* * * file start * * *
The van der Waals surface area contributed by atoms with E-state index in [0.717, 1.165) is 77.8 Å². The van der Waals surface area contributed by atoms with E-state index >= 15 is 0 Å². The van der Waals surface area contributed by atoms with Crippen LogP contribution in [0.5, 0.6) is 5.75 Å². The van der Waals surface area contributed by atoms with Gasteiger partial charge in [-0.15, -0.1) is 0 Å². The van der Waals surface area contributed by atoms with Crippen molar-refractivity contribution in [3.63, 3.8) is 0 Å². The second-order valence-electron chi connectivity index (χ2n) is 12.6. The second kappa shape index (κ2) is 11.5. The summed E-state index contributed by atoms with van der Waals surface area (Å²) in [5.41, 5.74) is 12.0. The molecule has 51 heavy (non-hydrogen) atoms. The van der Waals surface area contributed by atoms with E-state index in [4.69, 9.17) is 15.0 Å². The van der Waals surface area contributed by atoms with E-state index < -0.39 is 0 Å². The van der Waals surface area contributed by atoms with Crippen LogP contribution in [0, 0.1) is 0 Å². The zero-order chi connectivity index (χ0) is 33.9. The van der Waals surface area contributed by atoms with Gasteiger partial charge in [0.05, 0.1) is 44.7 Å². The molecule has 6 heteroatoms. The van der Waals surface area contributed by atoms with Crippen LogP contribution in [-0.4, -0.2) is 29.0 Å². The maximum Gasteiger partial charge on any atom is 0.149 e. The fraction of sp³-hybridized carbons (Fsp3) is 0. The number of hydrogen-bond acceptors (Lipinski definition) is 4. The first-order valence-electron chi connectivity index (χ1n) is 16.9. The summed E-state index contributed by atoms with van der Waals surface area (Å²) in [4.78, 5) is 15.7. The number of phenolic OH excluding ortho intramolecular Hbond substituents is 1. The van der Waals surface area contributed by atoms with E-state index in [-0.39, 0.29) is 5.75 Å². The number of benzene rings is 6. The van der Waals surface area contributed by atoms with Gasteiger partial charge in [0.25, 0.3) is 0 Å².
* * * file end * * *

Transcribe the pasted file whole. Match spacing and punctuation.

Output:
The van der Waals surface area contributed by atoms with E-state index in [0.717, 1.165) is 77.8 Å². The van der Waals surface area contributed by atoms with E-state index >= 15 is 0 Å². The van der Waals surface area contributed by atoms with Crippen LogP contribution in [0.5, 0.6) is 5.75 Å². The van der Waals surface area contributed by atoms with Gasteiger partial charge in [-0.15, -0.1) is 0 Å². The van der Waals surface area contributed by atoms with Crippen molar-refractivity contribution in [3.63, 3.8) is 0 Å². The second-order valence-electron chi connectivity index (χ2n) is 12.6. The second kappa shape index (κ2) is 11.5. The summed E-state index contributed by atoms with van der Waals surface area (Å²) in [5.41, 5.74) is 12.0. The molecule has 51 heavy (non-hydrogen) atoms. The van der Waals surface area contributed by atoms with E-state index in [4.69, 9.17) is 15.0 Å². The van der Waals surface area contributed by atoms with E-state index < -0.39 is 0 Å². The van der Waals surface area contributed by atoms with Crippen LogP contribution in [0, 0.1) is 0 Å². The zero-order chi connectivity index (χ0) is 33.9. The van der Waals surface area contributed by atoms with Gasteiger partial charge in [0.05, 0.1) is 44.7 Å². The molecule has 6 heteroatoms. The van der Waals surface area contributed by atoms with Crippen LogP contribution in [-0.4, -0.2) is 29.0 Å². The maximum Gasteiger partial charge on any atom is 0.149 e. The fraction of sp³-hybridized carbons (Fsp3) is 0. The number of hydrogen-bond acceptors (Lipinski definition) is 4. The first-order valence-electron chi connectivity index (χ1n) is 16.9. The summed E-state index contributed by atoms with van der Waals surface area (Å²) in [4.78, 5) is 15.7. The number of phenolic OH excluding ortho intramolecular Hbond substituents is 1. The van der Waals surface area contributed by atoms with E-state index in [-0.39, 0.29) is 5.75 Å². The number of benzene rings is 6. The van der Waals surface area contributed by atoms with Gasteiger partial charge in [0.25, 0.3) is 0 Å².